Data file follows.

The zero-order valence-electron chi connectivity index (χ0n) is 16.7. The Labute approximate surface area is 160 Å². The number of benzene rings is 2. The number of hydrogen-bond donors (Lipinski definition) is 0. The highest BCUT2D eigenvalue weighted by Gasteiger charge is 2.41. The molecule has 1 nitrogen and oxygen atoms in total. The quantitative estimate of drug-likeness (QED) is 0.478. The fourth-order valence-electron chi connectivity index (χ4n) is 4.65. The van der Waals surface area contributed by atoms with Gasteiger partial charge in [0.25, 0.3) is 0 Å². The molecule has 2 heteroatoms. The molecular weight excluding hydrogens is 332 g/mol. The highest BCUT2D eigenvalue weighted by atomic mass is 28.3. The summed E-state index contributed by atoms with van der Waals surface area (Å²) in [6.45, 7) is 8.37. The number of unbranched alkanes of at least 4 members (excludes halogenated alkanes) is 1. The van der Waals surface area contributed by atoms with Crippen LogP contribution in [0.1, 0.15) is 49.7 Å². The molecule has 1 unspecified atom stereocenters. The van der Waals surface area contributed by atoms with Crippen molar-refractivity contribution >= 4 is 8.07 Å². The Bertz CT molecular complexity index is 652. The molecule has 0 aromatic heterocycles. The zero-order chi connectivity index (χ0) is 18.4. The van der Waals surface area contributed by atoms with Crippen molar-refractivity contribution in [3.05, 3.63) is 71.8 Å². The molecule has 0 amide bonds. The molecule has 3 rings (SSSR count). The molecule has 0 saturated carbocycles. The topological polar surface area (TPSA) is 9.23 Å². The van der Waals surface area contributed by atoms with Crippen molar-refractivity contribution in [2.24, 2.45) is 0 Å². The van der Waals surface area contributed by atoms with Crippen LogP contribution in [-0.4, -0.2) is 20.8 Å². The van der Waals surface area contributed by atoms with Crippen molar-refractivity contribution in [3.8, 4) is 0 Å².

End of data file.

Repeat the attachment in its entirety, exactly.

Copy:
The zero-order valence-electron chi connectivity index (χ0n) is 16.7. The Labute approximate surface area is 160 Å². The number of benzene rings is 2. The number of hydrogen-bond donors (Lipinski definition) is 0. The highest BCUT2D eigenvalue weighted by Gasteiger charge is 2.41. The molecule has 1 nitrogen and oxygen atoms in total. The quantitative estimate of drug-likeness (QED) is 0.478. The fourth-order valence-electron chi connectivity index (χ4n) is 4.65. The van der Waals surface area contributed by atoms with Gasteiger partial charge in [0.25, 0.3) is 0 Å². The molecule has 2 heteroatoms. The molecular weight excluding hydrogens is 332 g/mol. The highest BCUT2D eigenvalue weighted by atomic mass is 28.3. The summed E-state index contributed by atoms with van der Waals surface area (Å²) in [6.45, 7) is 8.37. The number of unbranched alkanes of at least 4 members (excludes halogenated alkanes) is 1. The van der Waals surface area contributed by atoms with Crippen LogP contribution in [0.1, 0.15) is 49.7 Å². The molecule has 1 unspecified atom stereocenters. The van der Waals surface area contributed by atoms with Crippen molar-refractivity contribution >= 4 is 8.07 Å². The Bertz CT molecular complexity index is 652. The molecule has 0 aromatic heterocycles. The zero-order chi connectivity index (χ0) is 18.4. The van der Waals surface area contributed by atoms with Crippen molar-refractivity contribution in [3.05, 3.63) is 71.8 Å². The molecule has 0 amide bonds. The molecule has 3 rings (SSSR count). The molecule has 0 saturated carbocycles. The topological polar surface area (TPSA) is 9.23 Å². The van der Waals surface area contributed by atoms with Crippen molar-refractivity contribution in [2.24, 2.45) is 0 Å². The van der Waals surface area contributed by atoms with Crippen LogP contribution in [-0.4, -0.2) is 20.8 Å². The van der Waals surface area contributed by atoms with Crippen molar-refractivity contribution in [3.8, 4) is 0 Å².